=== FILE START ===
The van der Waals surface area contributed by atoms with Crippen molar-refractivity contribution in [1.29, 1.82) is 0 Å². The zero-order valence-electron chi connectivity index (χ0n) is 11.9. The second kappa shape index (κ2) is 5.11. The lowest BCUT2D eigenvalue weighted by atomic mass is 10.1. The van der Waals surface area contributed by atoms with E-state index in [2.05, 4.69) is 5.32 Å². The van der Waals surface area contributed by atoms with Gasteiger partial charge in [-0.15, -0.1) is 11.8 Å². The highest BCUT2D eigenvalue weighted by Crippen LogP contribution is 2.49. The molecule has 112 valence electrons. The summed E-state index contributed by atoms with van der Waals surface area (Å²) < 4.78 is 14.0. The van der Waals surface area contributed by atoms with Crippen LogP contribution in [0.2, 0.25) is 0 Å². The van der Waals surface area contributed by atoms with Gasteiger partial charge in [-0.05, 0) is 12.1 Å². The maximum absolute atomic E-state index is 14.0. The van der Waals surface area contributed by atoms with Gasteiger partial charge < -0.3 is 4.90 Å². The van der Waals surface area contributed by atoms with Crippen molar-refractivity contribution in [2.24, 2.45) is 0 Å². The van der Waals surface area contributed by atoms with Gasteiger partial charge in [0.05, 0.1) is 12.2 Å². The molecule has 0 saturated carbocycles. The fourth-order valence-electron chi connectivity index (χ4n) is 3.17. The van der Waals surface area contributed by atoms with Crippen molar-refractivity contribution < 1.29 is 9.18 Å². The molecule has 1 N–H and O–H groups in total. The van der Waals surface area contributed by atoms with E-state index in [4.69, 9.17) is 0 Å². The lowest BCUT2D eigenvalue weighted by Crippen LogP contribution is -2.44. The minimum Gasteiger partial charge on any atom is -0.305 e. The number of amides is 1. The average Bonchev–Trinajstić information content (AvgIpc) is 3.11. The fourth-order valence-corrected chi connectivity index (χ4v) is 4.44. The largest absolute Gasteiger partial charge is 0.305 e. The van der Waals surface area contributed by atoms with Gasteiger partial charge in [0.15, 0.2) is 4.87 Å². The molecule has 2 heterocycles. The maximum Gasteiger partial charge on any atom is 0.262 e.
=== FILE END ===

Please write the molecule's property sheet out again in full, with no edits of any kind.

The van der Waals surface area contributed by atoms with Crippen molar-refractivity contribution in [1.29, 1.82) is 0 Å². The zero-order valence-electron chi connectivity index (χ0n) is 11.9. The second kappa shape index (κ2) is 5.11. The lowest BCUT2D eigenvalue weighted by atomic mass is 10.1. The van der Waals surface area contributed by atoms with E-state index in [2.05, 4.69) is 5.32 Å². The van der Waals surface area contributed by atoms with Gasteiger partial charge in [-0.15, -0.1) is 11.8 Å². The highest BCUT2D eigenvalue weighted by Crippen LogP contribution is 2.49. The molecule has 112 valence electrons. The summed E-state index contributed by atoms with van der Waals surface area (Å²) < 4.78 is 14.0. The van der Waals surface area contributed by atoms with Crippen LogP contribution in [0.2, 0.25) is 0 Å². The van der Waals surface area contributed by atoms with Gasteiger partial charge in [-0.05, 0) is 12.1 Å². The maximum absolute atomic E-state index is 14.0. The van der Waals surface area contributed by atoms with Gasteiger partial charge < -0.3 is 4.90 Å². The van der Waals surface area contributed by atoms with Crippen molar-refractivity contribution in [2.24, 2.45) is 0 Å². The van der Waals surface area contributed by atoms with Gasteiger partial charge in [0.05, 0.1) is 12.2 Å². The molecule has 0 saturated carbocycles. The fourth-order valence-electron chi connectivity index (χ4n) is 3.17. The van der Waals surface area contributed by atoms with Crippen molar-refractivity contribution < 1.29 is 9.18 Å². The molecule has 1 N–H and O–H groups in total. The van der Waals surface area contributed by atoms with E-state index in [4.69, 9.17) is 0 Å². The lowest BCUT2D eigenvalue weighted by Crippen LogP contribution is -2.44. The minimum Gasteiger partial charge on any atom is -0.305 e. The number of amides is 1. The average Bonchev–Trinajstić information content (AvgIpc) is 3.11. The fourth-order valence-corrected chi connectivity index (χ4v) is 4.44. The largest absolute Gasteiger partial charge is 0.305 e. The van der Waals surface area contributed by atoms with Gasteiger partial charge in [0.15, 0.2) is 4.87 Å². The molecule has 2 heterocycles. The maximum Gasteiger partial charge on any atom is 0.262 e.